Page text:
German air navigation service provider DFS has billed Ryanair nearly €450,000 ($610,000) for allegedly understating its aircraft's maximum take-off weight in ATC fee calculations, while EuroControl is also reviewing its route charges with the Irish budget carrier.
DFS stresses that Ryanair's pilots used correct takeoff weight data for their flight preparations and performance calculations. But the ANSP claims that the airline submitted 67t as MTOW for the calculation of terminal fees, whereas 75t would have been the correct value for the airline's Boeing 737-800 fleet.
Terminal and route fees are based on the aircraft's MTOW rather than actual weight on the individual flights.
Certain aircraft, such as the 737, are sold with multiple MTOW values. But Eurocontrol says that the highest value should be employed for the calculation of route charges.
The authority says it "largely relied" upon the airlines' own weight declarations in the past. But it adds: "We became aware some time ago that there is an issue with the declarations of Ryanair and, for some months now, we have been actively attempting to address the issue with Ryanair, as well as reviewing the operation of the system more generally."
For the calculation of route charges in 2013, the authority says it will apply "what we consider to be the correct values of MTOW" which in Ryanair's case is 74,990kg.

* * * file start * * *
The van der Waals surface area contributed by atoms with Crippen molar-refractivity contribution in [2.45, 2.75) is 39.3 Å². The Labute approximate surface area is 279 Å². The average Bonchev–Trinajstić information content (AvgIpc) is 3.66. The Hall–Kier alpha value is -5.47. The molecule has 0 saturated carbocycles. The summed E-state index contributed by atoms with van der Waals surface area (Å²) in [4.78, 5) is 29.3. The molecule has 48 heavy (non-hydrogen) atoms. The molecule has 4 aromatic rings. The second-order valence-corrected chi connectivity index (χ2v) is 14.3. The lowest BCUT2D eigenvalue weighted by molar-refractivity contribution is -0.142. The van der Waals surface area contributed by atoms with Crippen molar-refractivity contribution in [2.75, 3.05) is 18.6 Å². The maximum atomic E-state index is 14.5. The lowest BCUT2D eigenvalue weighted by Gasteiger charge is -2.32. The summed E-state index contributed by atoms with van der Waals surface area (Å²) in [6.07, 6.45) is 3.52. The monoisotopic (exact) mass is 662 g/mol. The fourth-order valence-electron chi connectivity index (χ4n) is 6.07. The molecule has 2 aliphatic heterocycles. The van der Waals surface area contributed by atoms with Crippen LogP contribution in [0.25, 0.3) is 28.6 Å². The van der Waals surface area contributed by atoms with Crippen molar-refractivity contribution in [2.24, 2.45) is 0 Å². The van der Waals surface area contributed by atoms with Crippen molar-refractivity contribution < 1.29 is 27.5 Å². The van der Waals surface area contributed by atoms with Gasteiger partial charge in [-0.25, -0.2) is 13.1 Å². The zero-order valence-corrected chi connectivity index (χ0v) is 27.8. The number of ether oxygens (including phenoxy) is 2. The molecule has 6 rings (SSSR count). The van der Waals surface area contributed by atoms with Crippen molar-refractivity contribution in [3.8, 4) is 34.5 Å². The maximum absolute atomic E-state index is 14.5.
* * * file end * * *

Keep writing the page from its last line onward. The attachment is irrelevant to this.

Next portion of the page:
Ryanair responds that it operates its aircraft in accordance with Boeing's "flex-weight programme", which has been approved by the Irish Aviation Authority and is employed by a number of carriers. Both Ryanair and the regulator have declined to specify the circumstances which allow varying the aircraft's MTOW.
DFS says that it is possible to reduce the value if the aircraft is deployed on short routes which require a smaller fuel load. But the ANSP adds that this does not apply to the Ryanair flights from German airports since 2009, which it has been investigating.
DFS noticed the discrepancies in 2012, when it compared Ryanair's data with that of other operators. It has now sent the airline a bill of around €447,000.
The ANSP says that it has only been able to check records for flights since mid-2009 and that potential previous discrepancies would be barred from any claims.